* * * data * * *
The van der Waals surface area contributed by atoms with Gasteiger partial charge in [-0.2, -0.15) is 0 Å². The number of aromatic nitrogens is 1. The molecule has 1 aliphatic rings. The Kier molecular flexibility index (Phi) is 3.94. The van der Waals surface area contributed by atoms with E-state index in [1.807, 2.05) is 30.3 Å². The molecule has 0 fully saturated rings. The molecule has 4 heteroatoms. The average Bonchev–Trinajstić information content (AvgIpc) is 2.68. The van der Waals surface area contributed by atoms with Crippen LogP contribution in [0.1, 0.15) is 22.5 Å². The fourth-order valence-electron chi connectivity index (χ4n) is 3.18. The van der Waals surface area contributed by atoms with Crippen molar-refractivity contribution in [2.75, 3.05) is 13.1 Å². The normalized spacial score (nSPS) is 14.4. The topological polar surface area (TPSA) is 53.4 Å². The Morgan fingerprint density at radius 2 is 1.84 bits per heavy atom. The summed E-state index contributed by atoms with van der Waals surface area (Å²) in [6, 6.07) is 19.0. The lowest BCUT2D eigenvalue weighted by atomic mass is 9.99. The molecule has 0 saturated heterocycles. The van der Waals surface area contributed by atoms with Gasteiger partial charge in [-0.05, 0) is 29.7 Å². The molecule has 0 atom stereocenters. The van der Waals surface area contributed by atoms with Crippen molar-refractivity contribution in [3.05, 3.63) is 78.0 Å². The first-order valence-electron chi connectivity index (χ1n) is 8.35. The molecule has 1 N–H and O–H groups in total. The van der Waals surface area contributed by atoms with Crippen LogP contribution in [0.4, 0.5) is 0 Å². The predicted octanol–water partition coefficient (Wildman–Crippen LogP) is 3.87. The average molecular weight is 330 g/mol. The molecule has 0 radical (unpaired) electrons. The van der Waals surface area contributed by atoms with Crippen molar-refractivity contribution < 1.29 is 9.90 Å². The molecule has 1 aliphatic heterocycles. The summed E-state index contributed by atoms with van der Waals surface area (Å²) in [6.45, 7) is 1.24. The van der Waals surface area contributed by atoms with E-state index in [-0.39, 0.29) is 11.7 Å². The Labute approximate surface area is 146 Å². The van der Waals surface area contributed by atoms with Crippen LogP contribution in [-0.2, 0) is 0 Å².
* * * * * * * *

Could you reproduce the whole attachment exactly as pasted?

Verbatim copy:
The van der Waals surface area contributed by atoms with Gasteiger partial charge in [-0.2, -0.15) is 0 Å². The number of aromatic nitrogens is 1. The molecule has 1 aliphatic rings. The Kier molecular flexibility index (Phi) is 3.94. The van der Waals surface area contributed by atoms with E-state index in [1.807, 2.05) is 30.3 Å². The molecule has 0 fully saturated rings. The molecule has 4 heteroatoms. The average Bonchev–Trinajstić information content (AvgIpc) is 2.68. The van der Waals surface area contributed by atoms with Crippen LogP contribution in [0.1, 0.15) is 22.5 Å². The fourth-order valence-electron chi connectivity index (χ4n) is 3.18. The van der Waals surface area contributed by atoms with Crippen molar-refractivity contribution in [2.75, 3.05) is 13.1 Å². The normalized spacial score (nSPS) is 14.4. The topological polar surface area (TPSA) is 53.4 Å². The Morgan fingerprint density at radius 2 is 1.84 bits per heavy atom. The summed E-state index contributed by atoms with van der Waals surface area (Å²) in [6, 6.07) is 19.0. The lowest BCUT2D eigenvalue weighted by atomic mass is 9.99. The molecule has 0 saturated heterocycles. The van der Waals surface area contributed by atoms with Gasteiger partial charge in [-0.05, 0) is 29.7 Å². The molecule has 0 atom stereocenters. The van der Waals surface area contributed by atoms with Crippen molar-refractivity contribution in [3.05, 3.63) is 78.0 Å². The first-order valence-electron chi connectivity index (χ1n) is 8.35. The molecule has 1 N–H and O–H groups in total. The van der Waals surface area contributed by atoms with Crippen LogP contribution in [0.4, 0.5) is 0 Å². The predicted octanol–water partition coefficient (Wildman–Crippen LogP) is 3.87. The average molecular weight is 330 g/mol. The molecule has 0 radical (unpaired) electrons. The van der Waals surface area contributed by atoms with Crippen molar-refractivity contribution < 1.29 is 9.90 Å². The molecule has 1 aliphatic heterocycles. The summed E-state index contributed by atoms with van der Waals surface area (Å²) in [6.45, 7) is 1.24. The van der Waals surface area contributed by atoms with E-state index in [-0.39, 0.29) is 11.7 Å². The Labute approximate surface area is 146 Å². The van der Waals surface area contributed by atoms with Crippen LogP contribution in [-0.2, 0) is 0 Å².